Preschooler's Month of Birth Influences Odds of Becoming Ill With the Flu

By Gene Emery

July 09, 2020

(Reuters Health) - Preschoolers have a higher risk of being diagnosed with the flu if they are born before September, an analysis of insurance claims from more than 1.1 million children has concluded.

The reason: children with birthdays in July and August are less likely to receive the annual influenza vaccine when they are 2 to 5 years old because they often have their annual checkup close to their birthday, before the seasonal vaccine is available.

Dr. Anupam Jena of Harvard Medical School, in Boston, and his colleagues used a database of commercial insurance claims to document that the flu vaccination rates were significantly lower for children born before September and their and influenza diagnosis rates were higher.

While 5.2% of children born in July developed the flu during the 2015-2016 and 2016-2017 seasons, the rates were 4.5% for September-born babies and 4.2% among the preschool-age children born in October.

The trend faded among children older than 5 because their preventive visits were less likely to be timed to their birthdays. Sixty one percent of the children age 2 had their preventive care visit during the month of their birthday.

But the impact of timing goes beyond the children themselves, the researchers report in the New England Journal of Medicine.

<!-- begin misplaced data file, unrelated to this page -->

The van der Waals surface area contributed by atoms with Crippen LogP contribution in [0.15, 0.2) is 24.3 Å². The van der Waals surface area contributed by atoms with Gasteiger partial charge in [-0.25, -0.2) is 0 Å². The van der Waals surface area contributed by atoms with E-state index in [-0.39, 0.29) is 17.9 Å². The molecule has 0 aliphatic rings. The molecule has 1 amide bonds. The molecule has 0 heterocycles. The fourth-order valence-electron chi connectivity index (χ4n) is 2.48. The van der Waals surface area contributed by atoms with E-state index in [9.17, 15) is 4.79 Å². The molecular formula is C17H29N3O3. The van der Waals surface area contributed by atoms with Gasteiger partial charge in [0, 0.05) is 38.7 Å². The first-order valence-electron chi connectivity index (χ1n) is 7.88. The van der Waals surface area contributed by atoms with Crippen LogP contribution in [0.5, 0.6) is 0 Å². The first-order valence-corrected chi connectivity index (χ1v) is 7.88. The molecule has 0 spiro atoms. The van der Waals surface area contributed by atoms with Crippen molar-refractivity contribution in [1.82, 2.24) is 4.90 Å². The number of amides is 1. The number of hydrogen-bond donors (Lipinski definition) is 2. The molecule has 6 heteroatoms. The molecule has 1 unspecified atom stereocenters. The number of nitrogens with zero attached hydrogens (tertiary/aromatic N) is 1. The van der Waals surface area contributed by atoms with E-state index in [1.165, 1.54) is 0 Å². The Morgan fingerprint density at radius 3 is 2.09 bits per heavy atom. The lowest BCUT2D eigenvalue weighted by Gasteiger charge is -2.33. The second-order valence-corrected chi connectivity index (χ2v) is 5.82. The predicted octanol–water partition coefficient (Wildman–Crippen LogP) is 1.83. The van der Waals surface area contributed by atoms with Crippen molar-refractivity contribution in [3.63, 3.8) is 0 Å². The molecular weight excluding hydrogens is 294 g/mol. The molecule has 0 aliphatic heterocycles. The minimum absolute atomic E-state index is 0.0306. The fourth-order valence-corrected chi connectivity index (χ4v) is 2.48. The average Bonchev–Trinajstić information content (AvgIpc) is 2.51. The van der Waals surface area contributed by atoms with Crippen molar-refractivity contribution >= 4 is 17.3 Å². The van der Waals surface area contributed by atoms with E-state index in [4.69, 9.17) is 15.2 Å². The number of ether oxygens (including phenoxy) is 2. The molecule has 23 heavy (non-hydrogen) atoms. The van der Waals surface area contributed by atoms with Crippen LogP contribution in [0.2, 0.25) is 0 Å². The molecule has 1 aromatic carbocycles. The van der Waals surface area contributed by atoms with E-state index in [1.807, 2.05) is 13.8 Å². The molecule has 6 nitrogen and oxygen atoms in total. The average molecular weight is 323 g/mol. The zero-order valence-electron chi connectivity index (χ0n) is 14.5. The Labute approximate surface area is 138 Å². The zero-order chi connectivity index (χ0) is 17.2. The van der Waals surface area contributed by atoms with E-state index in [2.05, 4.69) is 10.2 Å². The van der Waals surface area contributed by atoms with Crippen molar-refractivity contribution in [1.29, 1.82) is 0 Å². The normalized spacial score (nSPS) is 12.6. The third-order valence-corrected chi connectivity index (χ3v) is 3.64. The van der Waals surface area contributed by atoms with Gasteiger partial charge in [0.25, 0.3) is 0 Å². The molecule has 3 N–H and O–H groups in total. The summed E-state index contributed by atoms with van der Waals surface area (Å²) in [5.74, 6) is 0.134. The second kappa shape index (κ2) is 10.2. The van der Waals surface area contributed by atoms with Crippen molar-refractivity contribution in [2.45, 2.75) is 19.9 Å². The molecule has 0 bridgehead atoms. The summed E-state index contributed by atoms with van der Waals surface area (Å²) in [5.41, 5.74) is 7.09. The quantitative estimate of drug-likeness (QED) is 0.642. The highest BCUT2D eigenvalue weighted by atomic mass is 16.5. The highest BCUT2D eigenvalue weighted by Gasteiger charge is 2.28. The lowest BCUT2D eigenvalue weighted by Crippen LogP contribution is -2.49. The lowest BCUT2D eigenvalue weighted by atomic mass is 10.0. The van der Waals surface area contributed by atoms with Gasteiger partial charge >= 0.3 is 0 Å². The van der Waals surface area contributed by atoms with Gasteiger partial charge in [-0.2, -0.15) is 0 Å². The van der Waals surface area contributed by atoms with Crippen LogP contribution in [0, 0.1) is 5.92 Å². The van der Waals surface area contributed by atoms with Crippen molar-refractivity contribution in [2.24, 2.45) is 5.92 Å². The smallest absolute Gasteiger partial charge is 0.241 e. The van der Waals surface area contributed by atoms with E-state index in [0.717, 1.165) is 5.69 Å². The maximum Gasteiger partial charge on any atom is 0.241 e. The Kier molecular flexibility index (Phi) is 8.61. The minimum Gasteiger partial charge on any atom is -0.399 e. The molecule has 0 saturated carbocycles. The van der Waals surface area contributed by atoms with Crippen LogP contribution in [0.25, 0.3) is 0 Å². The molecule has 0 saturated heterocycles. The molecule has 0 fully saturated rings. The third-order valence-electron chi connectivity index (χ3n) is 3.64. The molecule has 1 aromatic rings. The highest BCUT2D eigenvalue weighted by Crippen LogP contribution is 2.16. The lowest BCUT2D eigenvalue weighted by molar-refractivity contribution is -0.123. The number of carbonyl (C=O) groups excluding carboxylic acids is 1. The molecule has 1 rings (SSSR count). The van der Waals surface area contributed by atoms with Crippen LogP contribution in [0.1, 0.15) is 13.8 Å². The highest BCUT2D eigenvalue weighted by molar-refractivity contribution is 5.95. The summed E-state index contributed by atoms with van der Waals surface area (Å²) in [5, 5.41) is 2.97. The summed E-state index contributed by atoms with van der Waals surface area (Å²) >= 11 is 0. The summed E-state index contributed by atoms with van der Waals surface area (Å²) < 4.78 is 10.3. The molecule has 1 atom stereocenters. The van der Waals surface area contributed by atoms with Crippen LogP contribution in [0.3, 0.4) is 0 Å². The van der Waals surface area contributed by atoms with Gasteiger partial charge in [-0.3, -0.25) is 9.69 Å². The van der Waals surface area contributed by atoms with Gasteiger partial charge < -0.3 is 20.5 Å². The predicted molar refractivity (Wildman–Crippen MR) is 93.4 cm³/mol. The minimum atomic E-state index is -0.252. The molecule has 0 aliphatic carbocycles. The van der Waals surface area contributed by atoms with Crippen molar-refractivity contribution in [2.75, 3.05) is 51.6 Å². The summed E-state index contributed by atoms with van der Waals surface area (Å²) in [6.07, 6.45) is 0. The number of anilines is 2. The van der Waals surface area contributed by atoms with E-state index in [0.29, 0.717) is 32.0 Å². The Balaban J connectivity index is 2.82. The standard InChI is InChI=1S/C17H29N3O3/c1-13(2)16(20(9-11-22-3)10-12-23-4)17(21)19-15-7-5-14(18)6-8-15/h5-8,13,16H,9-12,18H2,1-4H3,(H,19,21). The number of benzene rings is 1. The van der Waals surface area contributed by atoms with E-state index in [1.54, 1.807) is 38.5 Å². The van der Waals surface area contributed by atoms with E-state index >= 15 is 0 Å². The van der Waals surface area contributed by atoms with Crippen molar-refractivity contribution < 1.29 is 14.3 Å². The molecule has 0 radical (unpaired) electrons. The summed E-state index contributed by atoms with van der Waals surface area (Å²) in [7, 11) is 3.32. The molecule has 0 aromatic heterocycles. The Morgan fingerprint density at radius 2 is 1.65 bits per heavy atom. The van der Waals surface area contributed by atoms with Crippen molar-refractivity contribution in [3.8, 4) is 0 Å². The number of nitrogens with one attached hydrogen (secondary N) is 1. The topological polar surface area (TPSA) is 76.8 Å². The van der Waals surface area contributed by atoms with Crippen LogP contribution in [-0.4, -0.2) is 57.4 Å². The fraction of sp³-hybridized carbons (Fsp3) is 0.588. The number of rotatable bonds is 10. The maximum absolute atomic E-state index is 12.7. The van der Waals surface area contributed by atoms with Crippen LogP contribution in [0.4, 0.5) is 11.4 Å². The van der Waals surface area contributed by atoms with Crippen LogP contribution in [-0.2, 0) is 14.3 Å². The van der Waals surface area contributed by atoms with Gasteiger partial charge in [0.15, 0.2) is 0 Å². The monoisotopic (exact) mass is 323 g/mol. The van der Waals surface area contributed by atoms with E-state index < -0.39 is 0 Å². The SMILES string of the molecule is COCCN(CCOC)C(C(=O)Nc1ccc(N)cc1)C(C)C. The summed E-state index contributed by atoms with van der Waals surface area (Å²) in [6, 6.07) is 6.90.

"Older family members of children born in the period from September through December were also less likely to receive a diagnosis of influenza than family members of children who had been born in earlier months," the researchers write, probably because the preschooler was more vulnerable to infection and spread flu to the household.

Dr. Jena told Reuters Health in a telephone interview that he's seen the problem first-hand because his son was born in August.

After the child's two-year checkup in August, "the nurse said you can come back in a few weeks for the flu vaccine," he recalled. "If my son had been born 2 weeks later, I would have been able to get the vaccine that day."

At that point, arranging for the vaccine became a problem. Online registration to get the shot filled up immediately, with no spots available until November. In addition, "none of the pharmacies and urgent care centers would vaccinate a 2-year old," said Dr. Jena, an associate professor at Harvard. "It's much more difficult to get them vaccinated, even in an area like here where getting medical care is usually easy."

Even when the vaccine was available at the time of a regular checkup, the vaccination rate was low: 52.7% for preschoolers born in September and 55.0% in October. It was 41.8% for July babies.

The trend was seen even after the researchers adjusted for factors such as age, gender and a child's comorbidities.

This is not the first time Dr. Jena and his colleagues have shown that a child's birthday can have significant health consequences.

Two years ago, they used similar data to show that being one of the youngest children in a kindergarten class dramatically increased odds that the youngster would be diagnosed and treated for attention deficit-hyperactivity disorder (ADHD).

That was because the children were less mature than their classmates, some of whom were up to 11 months older, which can make a big difference in behavior.

The researchers found that when the community's cutoff date for being able to attend kindergarten was September 1, the odds of the youngest children - those born in August - being labeled hyperactive were 34% higher than for the oldest children, who were born the previous September.

In states that didn't have the September 1 cutoff date, children born in August were not more likely to be diagnosed with ADHD.

SOURCE: The New England Journal of Medicine, online July 8, 2020.